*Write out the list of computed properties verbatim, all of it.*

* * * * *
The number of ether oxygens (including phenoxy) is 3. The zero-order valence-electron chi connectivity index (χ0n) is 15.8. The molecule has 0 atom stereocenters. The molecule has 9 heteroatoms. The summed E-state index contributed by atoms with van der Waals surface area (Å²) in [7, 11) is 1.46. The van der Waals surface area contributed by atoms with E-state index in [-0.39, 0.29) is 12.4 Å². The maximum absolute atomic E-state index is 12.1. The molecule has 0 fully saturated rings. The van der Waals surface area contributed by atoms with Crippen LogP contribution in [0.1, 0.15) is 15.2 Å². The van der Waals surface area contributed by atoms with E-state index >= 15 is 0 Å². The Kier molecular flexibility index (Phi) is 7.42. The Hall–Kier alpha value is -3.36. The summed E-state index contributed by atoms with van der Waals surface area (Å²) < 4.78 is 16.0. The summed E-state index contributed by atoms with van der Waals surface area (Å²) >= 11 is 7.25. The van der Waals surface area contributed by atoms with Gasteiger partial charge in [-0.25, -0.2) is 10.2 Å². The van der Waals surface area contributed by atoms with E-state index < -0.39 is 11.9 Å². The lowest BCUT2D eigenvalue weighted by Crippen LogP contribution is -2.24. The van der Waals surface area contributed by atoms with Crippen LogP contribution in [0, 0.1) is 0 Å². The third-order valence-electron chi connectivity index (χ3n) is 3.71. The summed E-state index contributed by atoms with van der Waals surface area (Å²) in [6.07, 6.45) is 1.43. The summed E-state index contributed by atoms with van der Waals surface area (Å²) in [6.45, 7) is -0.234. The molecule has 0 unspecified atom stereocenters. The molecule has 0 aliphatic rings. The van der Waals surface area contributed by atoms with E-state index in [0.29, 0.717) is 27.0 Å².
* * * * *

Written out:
The number of ether oxygens (including phenoxy) is 3. The zero-order valence-electron chi connectivity index (χ0n) is 15.8. The molecule has 0 atom stereocenters. The molecule has 9 heteroatoms. The summed E-state index contributed by atoms with van der Waals surface area (Å²) in [7, 11) is 1.46. The van der Waals surface area contributed by atoms with E-state index in [-0.39, 0.29) is 12.4 Å². The maximum absolute atomic E-state index is 12.1. The molecule has 0 fully saturated rings. The van der Waals surface area contributed by atoms with Crippen LogP contribution in [0.1, 0.15) is 15.2 Å². The van der Waals surface area contributed by atoms with E-state index >= 15 is 0 Å². The Kier molecular flexibility index (Phi) is 7.42. The Hall–Kier alpha value is -3.36. The summed E-state index contributed by atoms with van der Waals surface area (Å²) < 4.78 is 16.0. The summed E-state index contributed by atoms with van der Waals surface area (Å²) >= 11 is 7.25. The van der Waals surface area contributed by atoms with Gasteiger partial charge in [-0.25, -0.2) is 10.2 Å². The van der Waals surface area contributed by atoms with E-state index < -0.39 is 11.9 Å². The lowest BCUT2D eigenvalue weighted by Crippen LogP contribution is -2.24. The van der Waals surface area contributed by atoms with Crippen LogP contribution in [0, 0.1) is 0 Å². The third-order valence-electron chi connectivity index (χ3n) is 3.71. The summed E-state index contributed by atoms with van der Waals surface area (Å²) in [6.07, 6.45) is 1.43. The summed E-state index contributed by atoms with van der Waals surface area (Å²) in [6.45, 7) is -0.234. The molecule has 0 unspecified atom stereocenters. The molecule has 0 aliphatic rings. The van der Waals surface area contributed by atoms with E-state index in [0.29, 0.717) is 27.0 Å².